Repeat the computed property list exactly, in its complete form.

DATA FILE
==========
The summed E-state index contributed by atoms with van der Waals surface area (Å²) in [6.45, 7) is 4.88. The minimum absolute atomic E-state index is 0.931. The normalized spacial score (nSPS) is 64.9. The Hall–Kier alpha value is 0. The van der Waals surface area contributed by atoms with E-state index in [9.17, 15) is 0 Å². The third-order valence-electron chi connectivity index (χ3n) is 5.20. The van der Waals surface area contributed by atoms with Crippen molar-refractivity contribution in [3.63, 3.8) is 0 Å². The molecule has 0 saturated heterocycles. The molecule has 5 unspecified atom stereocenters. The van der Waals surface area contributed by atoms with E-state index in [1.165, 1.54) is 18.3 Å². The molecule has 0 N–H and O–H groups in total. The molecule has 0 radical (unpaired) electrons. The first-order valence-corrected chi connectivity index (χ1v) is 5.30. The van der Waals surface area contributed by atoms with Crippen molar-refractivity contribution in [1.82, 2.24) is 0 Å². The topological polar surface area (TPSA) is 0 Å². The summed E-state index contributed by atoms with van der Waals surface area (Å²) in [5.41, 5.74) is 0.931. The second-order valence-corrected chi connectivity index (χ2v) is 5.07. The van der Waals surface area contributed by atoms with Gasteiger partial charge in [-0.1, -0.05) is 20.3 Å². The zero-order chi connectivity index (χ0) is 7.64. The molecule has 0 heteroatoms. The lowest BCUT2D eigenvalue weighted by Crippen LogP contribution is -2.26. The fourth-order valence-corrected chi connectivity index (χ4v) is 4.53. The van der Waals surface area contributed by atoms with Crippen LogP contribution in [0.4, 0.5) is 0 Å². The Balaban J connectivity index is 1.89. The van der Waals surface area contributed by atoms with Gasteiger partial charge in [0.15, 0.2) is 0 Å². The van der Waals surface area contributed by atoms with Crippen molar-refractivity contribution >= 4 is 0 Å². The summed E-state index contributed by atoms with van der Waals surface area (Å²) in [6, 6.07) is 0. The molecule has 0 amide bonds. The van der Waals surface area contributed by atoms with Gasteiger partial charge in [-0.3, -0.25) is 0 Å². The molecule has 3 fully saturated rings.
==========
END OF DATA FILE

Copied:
The summed E-state index contributed by atoms with van der Waals surface area (Å²) in [6.45, 7) is 4.88. The minimum absolute atomic E-state index is 0.931. The normalized spacial score (nSPS) is 64.9. The Hall–Kier alpha value is 0. The van der Waals surface area contributed by atoms with E-state index in [9.17, 15) is 0 Å². The third-order valence-electron chi connectivity index (χ3n) is 5.20. The van der Waals surface area contributed by atoms with Crippen molar-refractivity contribution in [3.63, 3.8) is 0 Å². The molecule has 0 saturated heterocycles. The molecule has 5 unspecified atom stereocenters. The van der Waals surface area contributed by atoms with E-state index in [1.165, 1.54) is 18.3 Å². The molecule has 0 N–H and O–H groups in total. The molecule has 0 radical (unpaired) electrons. The first-order valence-corrected chi connectivity index (χ1v) is 5.30. The van der Waals surface area contributed by atoms with Crippen molar-refractivity contribution in [1.82, 2.24) is 0 Å². The topological polar surface area (TPSA) is 0 Å². The summed E-state index contributed by atoms with van der Waals surface area (Å²) in [5.41, 5.74) is 0.931. The second-order valence-corrected chi connectivity index (χ2v) is 5.07. The van der Waals surface area contributed by atoms with Gasteiger partial charge in [-0.1, -0.05) is 20.3 Å². The zero-order chi connectivity index (χ0) is 7.64. The molecule has 0 heteroatoms. The lowest BCUT2D eigenvalue weighted by Crippen LogP contribution is -2.26. The fourth-order valence-corrected chi connectivity index (χ4v) is 4.53. The van der Waals surface area contributed by atoms with Crippen LogP contribution in [0.4, 0.5) is 0 Å². The Balaban J connectivity index is 1.89. The van der Waals surface area contributed by atoms with Gasteiger partial charge in [0.15, 0.2) is 0 Å². The van der Waals surface area contributed by atoms with Crippen molar-refractivity contribution >= 4 is 0 Å². The summed E-state index contributed by atoms with van der Waals surface area (Å²) in [6, 6.07) is 0. The molecule has 0 amide bonds. The van der Waals surface area contributed by atoms with Gasteiger partial charge in [-0.3, -0.25) is 0 Å². The molecule has 3 fully saturated rings.